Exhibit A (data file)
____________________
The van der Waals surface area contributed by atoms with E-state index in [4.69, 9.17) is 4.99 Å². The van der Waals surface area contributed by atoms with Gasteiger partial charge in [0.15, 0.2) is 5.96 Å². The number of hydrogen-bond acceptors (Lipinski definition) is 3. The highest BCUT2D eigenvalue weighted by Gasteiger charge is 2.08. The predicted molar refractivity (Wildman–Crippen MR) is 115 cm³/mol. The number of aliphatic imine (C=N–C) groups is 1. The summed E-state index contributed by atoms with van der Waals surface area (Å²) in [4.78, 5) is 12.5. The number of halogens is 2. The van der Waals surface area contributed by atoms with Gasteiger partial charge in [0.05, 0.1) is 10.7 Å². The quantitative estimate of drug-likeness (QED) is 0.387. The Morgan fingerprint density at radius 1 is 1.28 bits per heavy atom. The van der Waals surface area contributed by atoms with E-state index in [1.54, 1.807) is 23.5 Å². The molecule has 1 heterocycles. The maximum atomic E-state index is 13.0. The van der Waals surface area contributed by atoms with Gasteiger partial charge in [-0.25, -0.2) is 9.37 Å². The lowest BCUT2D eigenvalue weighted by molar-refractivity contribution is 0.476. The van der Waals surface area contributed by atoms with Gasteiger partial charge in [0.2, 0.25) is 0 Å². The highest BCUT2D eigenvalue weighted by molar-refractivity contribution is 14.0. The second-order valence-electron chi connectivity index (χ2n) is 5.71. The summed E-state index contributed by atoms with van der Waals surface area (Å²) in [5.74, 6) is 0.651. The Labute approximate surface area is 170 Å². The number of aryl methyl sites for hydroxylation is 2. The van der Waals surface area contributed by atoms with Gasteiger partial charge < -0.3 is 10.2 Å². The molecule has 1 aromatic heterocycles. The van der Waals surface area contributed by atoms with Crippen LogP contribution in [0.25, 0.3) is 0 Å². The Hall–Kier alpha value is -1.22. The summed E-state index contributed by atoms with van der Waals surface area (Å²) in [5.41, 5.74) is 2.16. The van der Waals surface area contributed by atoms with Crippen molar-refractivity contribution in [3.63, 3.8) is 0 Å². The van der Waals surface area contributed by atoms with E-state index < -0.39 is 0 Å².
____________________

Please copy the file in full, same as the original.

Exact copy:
The van der Waals surface area contributed by atoms with E-state index in [4.69, 9.17) is 4.99 Å². The van der Waals surface area contributed by atoms with Gasteiger partial charge in [0.15, 0.2) is 5.96 Å². The number of hydrogen-bond acceptors (Lipinski definition) is 3. The highest BCUT2D eigenvalue weighted by Gasteiger charge is 2.08. The predicted molar refractivity (Wildman–Crippen MR) is 115 cm³/mol. The number of aliphatic imine (C=N–C) groups is 1. The summed E-state index contributed by atoms with van der Waals surface area (Å²) in [4.78, 5) is 12.5. The number of halogens is 2. The van der Waals surface area contributed by atoms with Gasteiger partial charge in [0.05, 0.1) is 10.7 Å². The quantitative estimate of drug-likeness (QED) is 0.387. The Morgan fingerprint density at radius 1 is 1.28 bits per heavy atom. The van der Waals surface area contributed by atoms with E-state index in [1.54, 1.807) is 23.5 Å². The molecule has 1 heterocycles. The maximum atomic E-state index is 13.0. The van der Waals surface area contributed by atoms with Gasteiger partial charge in [-0.25, -0.2) is 9.37 Å². The lowest BCUT2D eigenvalue weighted by molar-refractivity contribution is 0.476. The van der Waals surface area contributed by atoms with Gasteiger partial charge in [0.2, 0.25) is 0 Å². The highest BCUT2D eigenvalue weighted by molar-refractivity contribution is 14.0. The second-order valence-electron chi connectivity index (χ2n) is 5.71. The summed E-state index contributed by atoms with van der Waals surface area (Å²) in [5.74, 6) is 0.651. The Labute approximate surface area is 170 Å². The number of aryl methyl sites for hydroxylation is 2. The van der Waals surface area contributed by atoms with Gasteiger partial charge < -0.3 is 10.2 Å². The molecule has 1 aromatic heterocycles. The van der Waals surface area contributed by atoms with Crippen LogP contribution in [0.25, 0.3) is 0 Å². The Hall–Kier alpha value is -1.22. The summed E-state index contributed by atoms with van der Waals surface area (Å²) in [5.41, 5.74) is 2.16. The van der Waals surface area contributed by atoms with Crippen molar-refractivity contribution in [3.63, 3.8) is 0 Å². The van der Waals surface area contributed by atoms with E-state index < -0.39 is 0 Å².